The antenna has resonant frequencies comprising a fundamental frequency and integral multiples of the fundamental frequency. The resonant frequency is determined by the geometries of each conductor in the identical first antenna segment 50A and second antenna segment 50B. Referring to FIG. 2, the resonant frequencies are further defined by the width 30 and length 36 of each of the first elements, the width 32 and length 38 of each of the second elements 44 and third elements 45, and the length of the serpentine first conductor 12. The length of the serpentine first conductor 12 can be determined from the length 36 of the first elements 42 and the total number of first elements 42, see FIG. 2. The resonant frequencies of the antenna can be adjusted by adjusting the length of one or more of the second elements 44 or third elements 45, such as by trimming.
The antenna has an impedance which is determined by the width 30 of the first elements 42, the width 32 of the second elements 44 and third elements 45, and the width 34 of the insulating gap 14 between the first elements 42 and the adjacent second elements 44 and third elements 45, see FIG. 2.
The antenna shown in FIGS. 1-3 is an omni-directional antenna. The radiation from the antenna is independent of direction from the antenna.
A single antenna segment, as shown in FIG. 4, can be used as an omni-directional antenna with somewhat poorer gain than the dual-segment antenna shown in FIG. 1-3. The advantage of the single element antenna shown in FIG. 4 is its very small physical size. On this case the center conductor 18 of the coaxial cable 16 is connected to the second conductor 10. The outer conductor of the coaxial cable 16 is connected to the first conductor 12 of the antenna by a conductor 20 and to ground by another connector 22 so that the first conductor 12 of the antenna is connected to ground.
The antennas described above are passive antennas. An amplifier can be added between the center conductor of the coaxial cable in order to amplify the antenna signal. Using low-loss switches the amplifier can be by passed if the signal needs no amplification. With low level signals, it is often very desirable to amplify the signal before transmitting the signal through the coaxial cable. Such an amplifier could be fabricated in an integrated circuit chip and mounted on the dielectric material of the antenna on the opposite side from the antenna first 12 and second 10 conductors. Internal ground planes could be used to isolate the amplifier from the antenna.
These antenna segments could also be fabricated on one of the metal layers of an integrated circuit. Due to smaller dimensions such an antenna would be resonant at higher frequencies than the antenna described above. Metal layers may also be used to shield such an antenna from the remainder of the integrated circuit.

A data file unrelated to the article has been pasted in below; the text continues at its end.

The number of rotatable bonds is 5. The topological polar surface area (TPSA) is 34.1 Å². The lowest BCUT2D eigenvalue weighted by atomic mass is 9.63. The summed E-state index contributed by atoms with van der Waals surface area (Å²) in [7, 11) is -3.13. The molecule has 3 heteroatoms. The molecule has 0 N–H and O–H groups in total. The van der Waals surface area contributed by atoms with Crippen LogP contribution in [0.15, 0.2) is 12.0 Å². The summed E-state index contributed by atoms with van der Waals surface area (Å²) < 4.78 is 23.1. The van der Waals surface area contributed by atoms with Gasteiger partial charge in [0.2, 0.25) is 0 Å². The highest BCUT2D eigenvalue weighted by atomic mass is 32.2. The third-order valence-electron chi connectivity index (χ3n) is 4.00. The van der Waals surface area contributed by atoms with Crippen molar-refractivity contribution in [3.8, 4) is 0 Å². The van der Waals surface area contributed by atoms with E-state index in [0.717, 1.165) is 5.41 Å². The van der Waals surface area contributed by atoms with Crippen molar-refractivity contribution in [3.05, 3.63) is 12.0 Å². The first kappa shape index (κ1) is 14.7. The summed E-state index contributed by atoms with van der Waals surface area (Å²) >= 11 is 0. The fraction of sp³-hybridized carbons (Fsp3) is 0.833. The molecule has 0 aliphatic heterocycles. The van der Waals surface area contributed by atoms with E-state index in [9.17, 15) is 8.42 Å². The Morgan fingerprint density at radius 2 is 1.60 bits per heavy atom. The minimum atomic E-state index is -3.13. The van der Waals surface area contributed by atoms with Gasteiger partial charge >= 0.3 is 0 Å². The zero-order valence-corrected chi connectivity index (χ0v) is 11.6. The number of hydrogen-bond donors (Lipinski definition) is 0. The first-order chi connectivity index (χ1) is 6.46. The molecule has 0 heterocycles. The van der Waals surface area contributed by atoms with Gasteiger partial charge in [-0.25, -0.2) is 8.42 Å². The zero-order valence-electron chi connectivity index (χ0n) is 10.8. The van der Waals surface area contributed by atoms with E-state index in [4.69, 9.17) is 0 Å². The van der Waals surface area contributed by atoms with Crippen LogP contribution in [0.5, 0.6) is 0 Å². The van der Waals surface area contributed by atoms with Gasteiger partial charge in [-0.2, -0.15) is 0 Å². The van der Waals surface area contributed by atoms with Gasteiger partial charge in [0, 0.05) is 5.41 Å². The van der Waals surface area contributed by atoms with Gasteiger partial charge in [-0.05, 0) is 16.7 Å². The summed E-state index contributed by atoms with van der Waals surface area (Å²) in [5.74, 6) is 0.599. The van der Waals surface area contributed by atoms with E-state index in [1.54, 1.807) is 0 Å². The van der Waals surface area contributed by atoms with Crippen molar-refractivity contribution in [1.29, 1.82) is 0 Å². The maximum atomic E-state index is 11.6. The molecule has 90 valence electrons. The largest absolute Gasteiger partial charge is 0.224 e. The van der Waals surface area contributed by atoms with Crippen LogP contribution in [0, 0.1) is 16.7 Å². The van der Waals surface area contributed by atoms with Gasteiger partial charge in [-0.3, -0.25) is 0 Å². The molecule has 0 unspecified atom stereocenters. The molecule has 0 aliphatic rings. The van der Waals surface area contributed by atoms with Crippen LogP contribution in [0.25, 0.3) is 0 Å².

The antennas of this invention are planar antennas which can fabricated by etching conductor patterns in a layer of conducting material formed on a dielectric substrate. These antennas are easily fabricated at low cost. A number of the planar antennas shown in FIG. 1 can also be used in an array to increase gain and directivity.
While the invention has been particularly shown and described with reference to the preferred embodiments thereof, it will be understood by those skilled in the art that various changes in form and details may be made without departing from the spirit and scope of the invention.
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|Citing Patent||Filing date||Publication date||Applicant||Title|
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|US9419327 *||Mar 17, 2011||Aug 16, 2016||Motti Haridim||System for radiating radio frequency signals|
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|US20110254747 *||Mar 17, 2011||Oct 20, 2011||Motti Haridim||System for radiating radio frequency signals|
|U.S. Classification||343/700.0MS, 343/895, 343/767|
|International Classification||H01Q1/38, H01Q9/28|
|Cooperative Classification||H01Q1/38, H01Q9/28|
|European Classification||H01Q9/28, H01Q1/38|
|May 3, 2006||REMI||Maintenance fee reminder mailed|
|Oct 16, 2006||LAPS||Lapse for failure to pay maintenance fees|
|Dec 12, 2006||FP||Expired due to failure to pay maintenance fee|
Effective date: 20061015